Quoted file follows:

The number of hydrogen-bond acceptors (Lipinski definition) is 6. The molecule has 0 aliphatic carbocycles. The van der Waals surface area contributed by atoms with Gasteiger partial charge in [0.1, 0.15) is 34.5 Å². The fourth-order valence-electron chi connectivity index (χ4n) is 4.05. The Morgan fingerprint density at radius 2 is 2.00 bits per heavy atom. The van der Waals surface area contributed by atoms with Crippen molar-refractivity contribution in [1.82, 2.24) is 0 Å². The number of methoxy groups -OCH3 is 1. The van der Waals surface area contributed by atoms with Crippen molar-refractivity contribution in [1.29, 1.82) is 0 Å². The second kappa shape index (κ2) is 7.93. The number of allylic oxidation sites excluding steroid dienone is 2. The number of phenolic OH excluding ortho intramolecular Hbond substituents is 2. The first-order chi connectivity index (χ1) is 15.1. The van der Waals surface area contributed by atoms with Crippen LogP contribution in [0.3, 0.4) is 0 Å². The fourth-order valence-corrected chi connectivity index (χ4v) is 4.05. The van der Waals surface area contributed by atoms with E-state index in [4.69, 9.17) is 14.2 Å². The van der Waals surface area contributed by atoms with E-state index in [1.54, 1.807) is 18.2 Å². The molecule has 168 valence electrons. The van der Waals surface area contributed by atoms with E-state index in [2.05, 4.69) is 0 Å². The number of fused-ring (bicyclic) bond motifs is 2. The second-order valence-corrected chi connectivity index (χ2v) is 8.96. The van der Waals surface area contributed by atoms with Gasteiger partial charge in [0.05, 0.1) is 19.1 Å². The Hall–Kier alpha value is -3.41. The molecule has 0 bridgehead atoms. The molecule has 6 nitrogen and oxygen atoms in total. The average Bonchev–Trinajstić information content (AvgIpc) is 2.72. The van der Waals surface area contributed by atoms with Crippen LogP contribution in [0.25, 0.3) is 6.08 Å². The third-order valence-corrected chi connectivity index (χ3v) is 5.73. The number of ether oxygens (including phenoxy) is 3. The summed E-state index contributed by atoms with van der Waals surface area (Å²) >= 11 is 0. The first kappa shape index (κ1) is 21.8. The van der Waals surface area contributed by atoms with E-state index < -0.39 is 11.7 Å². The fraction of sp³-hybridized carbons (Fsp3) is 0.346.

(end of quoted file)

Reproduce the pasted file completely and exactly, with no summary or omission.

The number of hydrogen-bond acceptors (Lipinski definition) is 6. The molecule has 0 aliphatic carbocycles. The van der Waals surface area contributed by atoms with Gasteiger partial charge in [0.1, 0.15) is 34.5 Å². The fourth-order valence-electron chi connectivity index (χ4n) is 4.05. The Morgan fingerprint density at radius 2 is 2.00 bits per heavy atom. The van der Waals surface area contributed by atoms with Crippen molar-refractivity contribution in [1.82, 2.24) is 0 Å². The number of methoxy groups -OCH3 is 1. The van der Waals surface area contributed by atoms with Crippen molar-refractivity contribution in [1.29, 1.82) is 0 Å². The second kappa shape index (κ2) is 7.93. The number of allylic oxidation sites excluding steroid dienone is 2. The number of phenolic OH excluding ortho intramolecular Hbond substituents is 2. The first-order chi connectivity index (χ1) is 15.1. The van der Waals surface area contributed by atoms with Crippen LogP contribution in [0.3, 0.4) is 0 Å². The fourth-order valence-corrected chi connectivity index (χ4v) is 4.05. The van der Waals surface area contributed by atoms with E-state index in [4.69, 9.17) is 14.2 Å². The van der Waals surface area contributed by atoms with E-state index in [1.54, 1.807) is 18.2 Å². The molecule has 168 valence electrons. The van der Waals surface area contributed by atoms with E-state index in [2.05, 4.69) is 0 Å². The number of fused-ring (bicyclic) bond motifs is 2. The second-order valence-corrected chi connectivity index (χ2v) is 8.96. The van der Waals surface area contributed by atoms with Gasteiger partial charge in [0.05, 0.1) is 19.1 Å². The Hall–Kier alpha value is -3.41. The molecule has 0 bridgehead atoms. The molecule has 6 nitrogen and oxygen atoms in total. The average Bonchev–Trinajstić information content (AvgIpc) is 2.72. The van der Waals surface area contributed by atoms with Crippen LogP contribution in [0.25, 0.3) is 6.08 Å². The third-order valence-corrected chi connectivity index (χ3v) is 5.73. The number of ether oxygens (including phenoxy) is 3. The summed E-state index contributed by atoms with van der Waals surface area (Å²) >= 11 is 0. The first kappa shape index (κ1) is 21.8. The van der Waals surface area contributed by atoms with E-state index < -0.39 is 11.7 Å². The fraction of sp³-hybridized carbons (Fsp3) is 0.346.